Annual ryegrass

Page last updated: Wednesday, 16 November 2022 - 12:15pm

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Annual ryegrass (Lolium rigidum) is one of the most serious and costly weeds of annual winter cropping systems in southern Australia. Annual ryegrass is highly competitive and can compete with a crop as early as the two-leaf crop stage. It is a winter to spring growing weed that can emerge from late autumn through to early spring. The number of emergence flushes and the density of plants that emerge are related to initial seedbank levels and the frequency and amount of rainfall.

Identification and attributes

Latin name - Lolium rigidum

Alternative names — Wimmera ryegrass, ryegrass

Distinguishing features

Mature annual ryegrass
Mature annual ryegrass

Annual ryegrass is hairless and has bright green, narrow leaves. The leaves are shiny, especially on the back of the blade. It has a wide ligule, long auricles and the emerging leaf is folded. The base (below ground) is often reddish purple in colour and seedlings exude a clear sap when crushed.

Mature plants are erect and up to 900 millimetres (mm) in height. The inflorescence (flowering stems) are flat and up to 300mm in length. Spikelets have 3-9 flowers and the husk is almost the same length as the spikelet.

Seeds are relatively flat, 4-6mm long, 1mm wide and straw-coloured, with the seed embryo often visible through the outer layers. They are held securely to the flower stem and significant force is needed to detach them either as individual seeds or as part of the flower stem.


Annual ryegrass is a winter to spring growing weed that can emerge from late autumn through to early spring. Ideal conditions for germination of annual ryegrass include a significant autumn/winter rain event and seeds located 20mm deep in the soil. Germination reduces with increasing seed depth, stopping at about 100mm.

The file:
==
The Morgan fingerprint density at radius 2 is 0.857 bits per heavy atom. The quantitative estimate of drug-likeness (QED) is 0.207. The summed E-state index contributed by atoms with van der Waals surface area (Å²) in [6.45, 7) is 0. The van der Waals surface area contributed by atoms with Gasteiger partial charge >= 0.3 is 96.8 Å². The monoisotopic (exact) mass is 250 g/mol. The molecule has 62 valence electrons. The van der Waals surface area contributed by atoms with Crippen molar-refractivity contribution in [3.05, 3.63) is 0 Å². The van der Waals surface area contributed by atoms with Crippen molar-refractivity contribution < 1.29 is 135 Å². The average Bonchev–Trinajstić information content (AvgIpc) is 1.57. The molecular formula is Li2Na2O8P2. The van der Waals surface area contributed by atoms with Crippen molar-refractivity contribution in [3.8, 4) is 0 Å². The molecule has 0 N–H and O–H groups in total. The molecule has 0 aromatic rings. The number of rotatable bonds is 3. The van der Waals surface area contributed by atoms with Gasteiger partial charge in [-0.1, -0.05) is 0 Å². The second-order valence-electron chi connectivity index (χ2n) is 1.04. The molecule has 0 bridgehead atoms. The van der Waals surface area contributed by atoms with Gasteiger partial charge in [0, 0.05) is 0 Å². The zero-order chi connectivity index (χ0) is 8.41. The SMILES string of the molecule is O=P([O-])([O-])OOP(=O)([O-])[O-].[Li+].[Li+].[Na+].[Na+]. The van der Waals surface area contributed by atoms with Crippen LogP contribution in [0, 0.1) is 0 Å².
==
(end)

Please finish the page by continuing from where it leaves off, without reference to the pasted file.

Most shallow seed will germinate during autumn and early winter. The peak germination (80% of seeds) occurs at the break-of-season after the first two falls of rain that exceed 20mm. Newly-formed seeds of annual ryegrass are dormant for the first 8-9 weeks. Less than 1% carryover of viable residual seed remains after late winter in undisturbed soil, indicating that the seed is relatively short-lived.

Why is it a major weed?

As one of the most serious and costly weeds in southern Australia's winter cropping systems, annual ryegrass produces an extremely high number of seeds per plant. Dense stands (>100 plants/m2) can produce up to 45 000 seed per square metre under ideal conditions. Annual ryegrass is highly competitive and can compete with crops as early as the two-leaf crop stage. Annual ryegrass also is a host for the bacteria Clavibacter spp., which cause annual ryegrass toxicity (ARGT) and can be infected by ergot fungus.

Herbicide resistance

Many populations of annual ryegrass have developed resistance to both selective and non­-selective herbicides. Repeated use of herbicides from the same mode-of-action group (particularly the high-risk Group 1) have lead to herbicide-resistant individuals. Annual ryegrass has developed resistance to the following mode-of-action herbicide groups in Western Australia.

  • Group 1 — ‘fops’ (for example, diclofop-methyl) and 'dims' (for example, sethoxydim)
  • Group 2 — sulfonureas (for example, chlorsulfuron and sulfometuron) and imidazolinones (for example imazapic)
  • Group 3 — trifluralin
  • Group 5 — triazines (atrazine and simazine) and substituted ureas (for example, diuron)
  • Group 9 — glyphosate
  • Group 34 — triazoles (for exampe, amitrole)
Annual ryegrass
Annual ryegrass


There are now more than 23 confirmed cases of glyphosate-resistant ryegrass populations in Australia mostly from cropping paddocks. There are at least three populations recorded in WA. There has also been a recent case of resistance to paraquat in annual ryegrass been found in South Australia.

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